In this talk-performance hybrid, drummer, percussionist and TED Fellow Kasiva Mutua shares how she's breaking the taboo against female drummers in Kenya -- and her mission to teach the significance and importance of the drum to young boys, women and girls. "Women can be custodians of culture, too," Mutua says.
    Kasiva Mutua
  • Should we create a solar shade to cool the earth? | Danny Hillis April 5, 2018
    In this perspective-shifting talk, Danny Hillis prompts us to approach global issues like climate change with creative scientific solutions. Taking a stand for solar geoengineering, he looks at controversial solutions with open-minded curiosity.
    Danny Hillis
  • To eliminate waste, we need to rediscover thrift | Andrew Dent April 4, 2018
    There's no such thing as throwing something away, says Andrew Dent -- when you toss a used food container, broken toy or old pair of socks into the trash, those things inevitably end up in ever-growing landfills. But we can get smarter about the way we make, and remake, our products. Dent shares exciting examples […]
    Andrew Dent
  • My $500 house in Detroit -- and the neighbors who helped me rebuild it | Drew Philp April 3, 2018
    In 2009, journalist and screenwriter Drew Philp bought a ruined house in Detroit for $500. In the years that followed, as he gutted the interior and removed the heaps of garbage crowding the rooms, he didn't just learn how to repair a house -- he learned how to build a community. In a tribute to […]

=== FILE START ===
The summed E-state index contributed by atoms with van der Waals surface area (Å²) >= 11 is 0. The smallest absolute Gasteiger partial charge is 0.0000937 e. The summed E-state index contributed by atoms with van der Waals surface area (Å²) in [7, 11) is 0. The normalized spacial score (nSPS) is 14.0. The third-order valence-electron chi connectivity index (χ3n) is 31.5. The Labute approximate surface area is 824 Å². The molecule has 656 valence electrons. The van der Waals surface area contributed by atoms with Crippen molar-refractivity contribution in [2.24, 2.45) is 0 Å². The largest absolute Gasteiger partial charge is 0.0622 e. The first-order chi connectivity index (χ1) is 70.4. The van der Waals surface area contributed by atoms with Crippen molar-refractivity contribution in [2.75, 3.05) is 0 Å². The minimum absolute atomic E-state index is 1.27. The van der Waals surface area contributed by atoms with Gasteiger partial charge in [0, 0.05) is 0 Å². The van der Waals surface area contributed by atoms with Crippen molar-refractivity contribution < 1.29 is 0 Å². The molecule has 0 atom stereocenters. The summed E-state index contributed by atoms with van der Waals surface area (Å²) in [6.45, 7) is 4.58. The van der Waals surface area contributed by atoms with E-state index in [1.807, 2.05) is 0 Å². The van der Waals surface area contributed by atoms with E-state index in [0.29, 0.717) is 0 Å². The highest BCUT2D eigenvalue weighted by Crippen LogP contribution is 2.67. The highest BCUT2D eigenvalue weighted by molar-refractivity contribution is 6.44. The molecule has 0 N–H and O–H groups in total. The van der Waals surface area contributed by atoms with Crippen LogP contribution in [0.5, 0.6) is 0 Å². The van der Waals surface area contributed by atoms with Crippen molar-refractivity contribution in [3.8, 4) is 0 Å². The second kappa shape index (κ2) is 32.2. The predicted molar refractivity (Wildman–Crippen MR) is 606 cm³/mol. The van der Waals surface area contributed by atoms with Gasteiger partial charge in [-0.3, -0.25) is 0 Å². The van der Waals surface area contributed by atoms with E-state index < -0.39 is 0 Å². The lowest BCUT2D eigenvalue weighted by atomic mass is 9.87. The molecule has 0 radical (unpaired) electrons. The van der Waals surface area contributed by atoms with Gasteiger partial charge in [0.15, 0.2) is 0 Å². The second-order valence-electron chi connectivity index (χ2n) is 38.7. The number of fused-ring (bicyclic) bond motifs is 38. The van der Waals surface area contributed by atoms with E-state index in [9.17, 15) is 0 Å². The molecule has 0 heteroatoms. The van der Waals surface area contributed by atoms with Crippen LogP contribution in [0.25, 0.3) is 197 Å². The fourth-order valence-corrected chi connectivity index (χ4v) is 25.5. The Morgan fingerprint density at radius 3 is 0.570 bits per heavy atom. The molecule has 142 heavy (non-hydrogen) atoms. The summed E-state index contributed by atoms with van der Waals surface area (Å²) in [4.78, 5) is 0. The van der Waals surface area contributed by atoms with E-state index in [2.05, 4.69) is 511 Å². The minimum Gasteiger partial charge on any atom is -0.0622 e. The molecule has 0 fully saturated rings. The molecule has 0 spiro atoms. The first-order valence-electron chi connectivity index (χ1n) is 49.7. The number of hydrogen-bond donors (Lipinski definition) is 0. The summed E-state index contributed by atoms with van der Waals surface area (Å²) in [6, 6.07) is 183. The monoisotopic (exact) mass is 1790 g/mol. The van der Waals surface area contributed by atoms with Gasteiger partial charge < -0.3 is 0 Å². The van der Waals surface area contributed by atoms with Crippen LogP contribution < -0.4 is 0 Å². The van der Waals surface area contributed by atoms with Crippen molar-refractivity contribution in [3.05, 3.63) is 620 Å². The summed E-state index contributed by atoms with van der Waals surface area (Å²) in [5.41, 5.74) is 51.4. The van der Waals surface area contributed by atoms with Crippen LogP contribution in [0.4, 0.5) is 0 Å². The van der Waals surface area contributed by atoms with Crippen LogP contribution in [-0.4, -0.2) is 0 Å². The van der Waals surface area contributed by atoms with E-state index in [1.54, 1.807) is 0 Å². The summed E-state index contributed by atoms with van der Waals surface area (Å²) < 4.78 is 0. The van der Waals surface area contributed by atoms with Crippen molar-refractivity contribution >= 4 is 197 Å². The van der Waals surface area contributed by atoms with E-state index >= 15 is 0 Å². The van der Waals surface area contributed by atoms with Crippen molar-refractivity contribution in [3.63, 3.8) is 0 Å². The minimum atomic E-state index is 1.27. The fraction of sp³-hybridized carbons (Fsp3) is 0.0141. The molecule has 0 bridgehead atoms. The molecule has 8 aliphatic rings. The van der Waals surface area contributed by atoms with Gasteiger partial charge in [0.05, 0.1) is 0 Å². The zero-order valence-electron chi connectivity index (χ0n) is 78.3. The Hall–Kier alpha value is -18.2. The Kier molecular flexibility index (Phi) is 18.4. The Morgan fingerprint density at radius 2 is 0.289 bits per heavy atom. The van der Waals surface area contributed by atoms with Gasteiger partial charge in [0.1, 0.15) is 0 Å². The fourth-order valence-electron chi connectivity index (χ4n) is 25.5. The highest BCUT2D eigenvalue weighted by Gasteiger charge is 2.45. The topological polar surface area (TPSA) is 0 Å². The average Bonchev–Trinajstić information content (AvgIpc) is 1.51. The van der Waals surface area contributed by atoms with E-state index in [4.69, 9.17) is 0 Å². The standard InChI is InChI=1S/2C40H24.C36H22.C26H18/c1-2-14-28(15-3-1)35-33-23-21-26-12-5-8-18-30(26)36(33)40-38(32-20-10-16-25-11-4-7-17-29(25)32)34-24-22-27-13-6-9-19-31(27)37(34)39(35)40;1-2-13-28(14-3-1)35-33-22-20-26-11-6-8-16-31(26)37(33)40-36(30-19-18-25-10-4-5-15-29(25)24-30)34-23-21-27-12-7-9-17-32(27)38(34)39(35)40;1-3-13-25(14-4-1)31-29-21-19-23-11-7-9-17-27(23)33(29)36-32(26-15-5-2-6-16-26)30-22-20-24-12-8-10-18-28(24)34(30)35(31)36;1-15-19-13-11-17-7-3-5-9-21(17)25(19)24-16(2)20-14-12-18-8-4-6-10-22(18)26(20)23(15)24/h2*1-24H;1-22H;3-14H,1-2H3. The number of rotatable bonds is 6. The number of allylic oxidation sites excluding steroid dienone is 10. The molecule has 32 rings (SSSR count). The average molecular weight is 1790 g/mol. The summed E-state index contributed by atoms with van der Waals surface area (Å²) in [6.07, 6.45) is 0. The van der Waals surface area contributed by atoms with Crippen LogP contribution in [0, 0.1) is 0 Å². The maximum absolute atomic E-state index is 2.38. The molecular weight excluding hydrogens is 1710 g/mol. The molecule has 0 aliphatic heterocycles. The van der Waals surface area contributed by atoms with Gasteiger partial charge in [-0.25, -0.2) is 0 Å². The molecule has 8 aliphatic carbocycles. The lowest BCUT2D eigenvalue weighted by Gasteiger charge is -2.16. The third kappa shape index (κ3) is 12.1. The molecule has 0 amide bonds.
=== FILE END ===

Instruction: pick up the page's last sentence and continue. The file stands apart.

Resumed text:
Drew Philp
  • Math can help uncover cancer's secrets | Irina Kareva April 3, 2018
    Irina Kareva translates biology into mathematics and vice versa. She writes mathematical models that describe the dynamics of cancer, with the goal of developing new drugs that target tumors. "The power and beauty of mathematical modeling lies in the fact that it makes you formalize, in a very rigorous way, what we think we know," […]
    Irina Kareva
  • The 3,000-year history of the hoodie | Paola Antonelli April 2, 2018
    The hoodie is a lot more than just a comfy sweatshirt. Design curator Paola Antonelli takes us through its history.
    Paola Antonelli
  • Why the pencil is perfect | Caroline Weaver April 2, 2018
    Why are pencils shaped like hexagons, and how did they get their iconic yellow color? Pencil shop owner Caroline Weaver takes us inside the fascinating history of the pencil.
    Caroline Weaver
  • How the progress bar keeps you sane | Daniel Engber April 2, 2018
    The progress bar makes waiting more exciting... and mitigates our fear of death. Journalist Daniel Engber explores how it came into existence.
    Daniel Engber